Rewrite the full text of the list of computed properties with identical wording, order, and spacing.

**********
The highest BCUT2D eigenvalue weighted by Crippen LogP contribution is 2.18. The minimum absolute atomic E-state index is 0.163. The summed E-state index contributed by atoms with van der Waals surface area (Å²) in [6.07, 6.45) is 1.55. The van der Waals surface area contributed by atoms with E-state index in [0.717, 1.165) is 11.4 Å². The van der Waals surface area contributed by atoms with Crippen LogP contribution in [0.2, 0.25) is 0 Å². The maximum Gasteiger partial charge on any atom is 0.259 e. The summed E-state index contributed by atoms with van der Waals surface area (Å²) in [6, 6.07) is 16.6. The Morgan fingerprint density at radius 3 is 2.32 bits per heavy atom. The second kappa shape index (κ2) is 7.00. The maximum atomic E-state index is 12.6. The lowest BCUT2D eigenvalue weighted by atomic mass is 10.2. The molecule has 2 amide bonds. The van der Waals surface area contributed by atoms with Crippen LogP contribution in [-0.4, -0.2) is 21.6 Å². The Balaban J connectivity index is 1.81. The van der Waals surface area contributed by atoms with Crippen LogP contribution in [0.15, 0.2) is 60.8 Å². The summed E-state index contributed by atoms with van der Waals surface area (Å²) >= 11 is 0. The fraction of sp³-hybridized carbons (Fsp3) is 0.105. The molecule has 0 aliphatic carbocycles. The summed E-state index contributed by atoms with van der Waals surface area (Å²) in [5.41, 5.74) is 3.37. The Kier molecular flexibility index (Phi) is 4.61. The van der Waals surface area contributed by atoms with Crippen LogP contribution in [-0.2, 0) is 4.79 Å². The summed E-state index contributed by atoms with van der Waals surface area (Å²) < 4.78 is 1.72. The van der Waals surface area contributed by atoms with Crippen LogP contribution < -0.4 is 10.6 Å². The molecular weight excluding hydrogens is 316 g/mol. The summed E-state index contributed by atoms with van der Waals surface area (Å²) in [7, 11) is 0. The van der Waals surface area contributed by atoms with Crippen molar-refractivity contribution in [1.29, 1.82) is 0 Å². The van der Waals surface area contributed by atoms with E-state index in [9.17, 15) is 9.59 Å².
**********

The highest BCUT2D eigenvalue weighted by Crippen LogP contribution is 2.18. The minimum absolute atomic E-state index is 0.163. The summed E-state index contributed by atoms with van der Waals surface area (Å²) in [6.07, 6.45) is 1.55. The van der Waals surface area contributed by atoms with E-state index in [0.717, 1.165) is 11.4 Å². The van der Waals surface area contributed by atoms with Crippen LogP contribution in [0.2, 0.25) is 0 Å². The maximum Gasteiger partial charge on any atom is 0.259 e. The summed E-state index contributed by atoms with van der Waals surface area (Å²) in [6, 6.07) is 16.6. The Morgan fingerprint density at radius 3 is 2.32 bits per heavy atom. The second kappa shape index (κ2) is 7.00. The maximum atomic E-state index is 12.6. The lowest BCUT2D eigenvalue weighted by atomic mass is 10.2. The molecule has 2 amide bonds. The van der Waals surface area contributed by atoms with Crippen LogP contribution in [-0.4, -0.2) is 21.6 Å². The Balaban J connectivity index is 1.81. The van der Waals surface area contributed by atoms with Crippen LogP contribution in [0.15, 0.2) is 60.8 Å². The summed E-state index contributed by atoms with van der Waals surface area (Å²) >= 11 is 0. The fraction of sp³-hybridized carbons (Fsp3) is 0.105. The molecule has 0 aliphatic carbocycles. The summed E-state index contributed by atoms with van der Waals surface area (Å²) in [5.41, 5.74) is 3.37. The Kier molecular flexibility index (Phi) is 4.61. The van der Waals surface area contributed by atoms with Crippen LogP contribution in [-0.2, 0) is 4.79 Å². The summed E-state index contributed by atoms with van der Waals surface area (Å²) < 4.78 is 1.72. The van der Waals surface area contributed by atoms with Crippen LogP contribution < -0.4 is 10.6 Å². The molecular weight excluding hydrogens is 316 g/mol. The summed E-state index contributed by atoms with van der Waals surface area (Å²) in [7, 11) is 0. The van der Waals surface area contributed by atoms with Crippen molar-refractivity contribution in [1.29, 1.82) is 0 Å². The van der Waals surface area contributed by atoms with E-state index in [9.17, 15) is 9.59 Å².